Via Yahoo Finance

If you have £1,000 saved, and want to start investing your money, there are thousands of investments out there to choose from, which can be daunting for first-timers.

So, with that in mind, today I’m going to explain how I would start a £1,000 portfolio to help you navigate the investment world.

Starting small

A £1,000 investment isn’t really enough to build a well-diversified portfolio of single stocks, and with this being the case, I think it is better to buy a low-cost index tracker fund instead.

A low-cost tracker will give you exposure to a broad range of companies in different industries at the click of a button, without you having to go out there and build a portfolio yourself.

High risk, high reward

Which tracker fund you decide to buy depends on your risk tolerance. For example, if you’re investing for the future, with a multi-decade time horizon in mind, then the FTSE 250 might be the best option for you.

This index offers what I believe is the perfect blend of income and growth. It is made up of the UK’s top 250 mid-cap stocks, which tend to be more volatile than their large-cap peers in the FTSE 100, but have historically produced better growth and returns for investors.

The index’s long-term return has averaged 9% per annum although it is not uncommon for the index to fall 10% or 20% in just a few months (between June and December last year it collapsed 21%). That’s why I think the FTSE 250 is only suitable for investors with a long term outlook and high risk-tolerance.

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Blue-chip income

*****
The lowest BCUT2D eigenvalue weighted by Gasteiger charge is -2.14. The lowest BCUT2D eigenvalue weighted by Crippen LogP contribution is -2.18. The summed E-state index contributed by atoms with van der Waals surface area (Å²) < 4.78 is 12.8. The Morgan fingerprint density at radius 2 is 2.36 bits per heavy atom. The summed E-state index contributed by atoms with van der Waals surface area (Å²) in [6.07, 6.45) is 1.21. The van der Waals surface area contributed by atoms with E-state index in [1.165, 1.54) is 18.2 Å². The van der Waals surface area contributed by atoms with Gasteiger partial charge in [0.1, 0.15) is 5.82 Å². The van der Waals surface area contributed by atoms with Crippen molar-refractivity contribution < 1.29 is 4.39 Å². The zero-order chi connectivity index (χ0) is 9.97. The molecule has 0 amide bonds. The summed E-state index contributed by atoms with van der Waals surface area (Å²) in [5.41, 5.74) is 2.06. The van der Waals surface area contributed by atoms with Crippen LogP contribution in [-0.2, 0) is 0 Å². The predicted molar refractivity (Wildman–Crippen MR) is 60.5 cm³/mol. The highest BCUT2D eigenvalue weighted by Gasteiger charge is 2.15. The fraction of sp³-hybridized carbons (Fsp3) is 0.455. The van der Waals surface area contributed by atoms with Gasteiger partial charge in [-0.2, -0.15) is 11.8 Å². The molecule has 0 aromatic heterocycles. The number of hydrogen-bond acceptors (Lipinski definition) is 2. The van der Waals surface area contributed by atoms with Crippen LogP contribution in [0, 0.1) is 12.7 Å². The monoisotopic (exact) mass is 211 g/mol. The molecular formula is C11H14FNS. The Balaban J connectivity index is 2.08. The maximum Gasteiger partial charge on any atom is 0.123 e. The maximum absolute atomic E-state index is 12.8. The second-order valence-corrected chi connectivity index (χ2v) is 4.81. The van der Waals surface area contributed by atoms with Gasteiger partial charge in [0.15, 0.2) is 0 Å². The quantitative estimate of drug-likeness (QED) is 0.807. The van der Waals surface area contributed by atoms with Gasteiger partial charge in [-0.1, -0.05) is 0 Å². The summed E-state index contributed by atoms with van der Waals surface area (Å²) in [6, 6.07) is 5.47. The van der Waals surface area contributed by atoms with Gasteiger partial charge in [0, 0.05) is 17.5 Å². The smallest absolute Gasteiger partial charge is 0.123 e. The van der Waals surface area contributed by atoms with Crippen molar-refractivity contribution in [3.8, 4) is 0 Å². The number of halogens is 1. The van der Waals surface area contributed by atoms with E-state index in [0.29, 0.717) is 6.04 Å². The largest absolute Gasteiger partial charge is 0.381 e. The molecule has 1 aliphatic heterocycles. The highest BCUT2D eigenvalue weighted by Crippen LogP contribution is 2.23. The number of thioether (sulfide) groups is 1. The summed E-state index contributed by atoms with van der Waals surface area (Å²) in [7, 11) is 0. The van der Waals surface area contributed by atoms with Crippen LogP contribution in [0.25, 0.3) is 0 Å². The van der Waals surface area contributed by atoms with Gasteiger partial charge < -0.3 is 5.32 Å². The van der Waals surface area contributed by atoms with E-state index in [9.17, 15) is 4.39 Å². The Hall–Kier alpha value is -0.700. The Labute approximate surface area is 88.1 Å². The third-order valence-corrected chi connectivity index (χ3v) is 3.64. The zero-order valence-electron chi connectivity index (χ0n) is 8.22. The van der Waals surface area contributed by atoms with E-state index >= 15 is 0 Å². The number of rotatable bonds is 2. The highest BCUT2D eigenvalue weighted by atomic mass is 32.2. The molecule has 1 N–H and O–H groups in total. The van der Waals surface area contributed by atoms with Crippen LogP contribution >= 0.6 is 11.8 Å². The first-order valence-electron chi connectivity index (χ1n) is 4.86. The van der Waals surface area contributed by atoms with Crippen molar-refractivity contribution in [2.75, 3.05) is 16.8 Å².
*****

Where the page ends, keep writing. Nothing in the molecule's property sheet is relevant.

If you don’t think you can deal with this level of volatility but are still looking for high single-digit returns over the long term, then I believe a FTSE 100 tracker is the next best option.

Over the past decade, the returns from this index have been slightly lower than those of the FTSE 250, by around 3% per annum, but the ride has been a lot smoother.

For example, during the past 12 months, the FTSE 100 has added 8.1% compared to a gain of just 0.8% for the FTSE 250. Also, the blue-chip index supports a dividend yield of around 4.3%, nearly double that of the FTSE 250.

Slow and steady

If risk is really not your thing, and you only have a few years of saving ahead of you, then I highly recommend buying into Vanguard’s LifeStrategy 40% equity fund.

I like this investment because it offers the perfect blend of stocks and bonds. It is 40% international equities and 60% bonds, providing a mix of steady income with a small capital growth kicker. This combination has helped turn a £10,000 investment in May 2011 into £16,800 today, and there has been relatively little volatility along the way.


So, if you are looking for an instant portfolio of stocks and bonds with a global focus, then I highly recommend buying the LifeStrategy fund. With an annual management fee of just 0.22%, it gives you an instant portfolio at the click of a button with no need for any additional input on your part.

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Rupert Hargreaves owns no share mentioned. The Motley Fool UK has no position in any of the shares mentioned. Views expressed on the companies mentioned in this article are those of the writer and therefore may differ from the official recommendations we make in our subscription services such as Share Advisor, Hidden Winners and Pro. Here at The Motley Fool we believe that considering a diverse range of insights makes us better investors.

Motley Fool UK 2019

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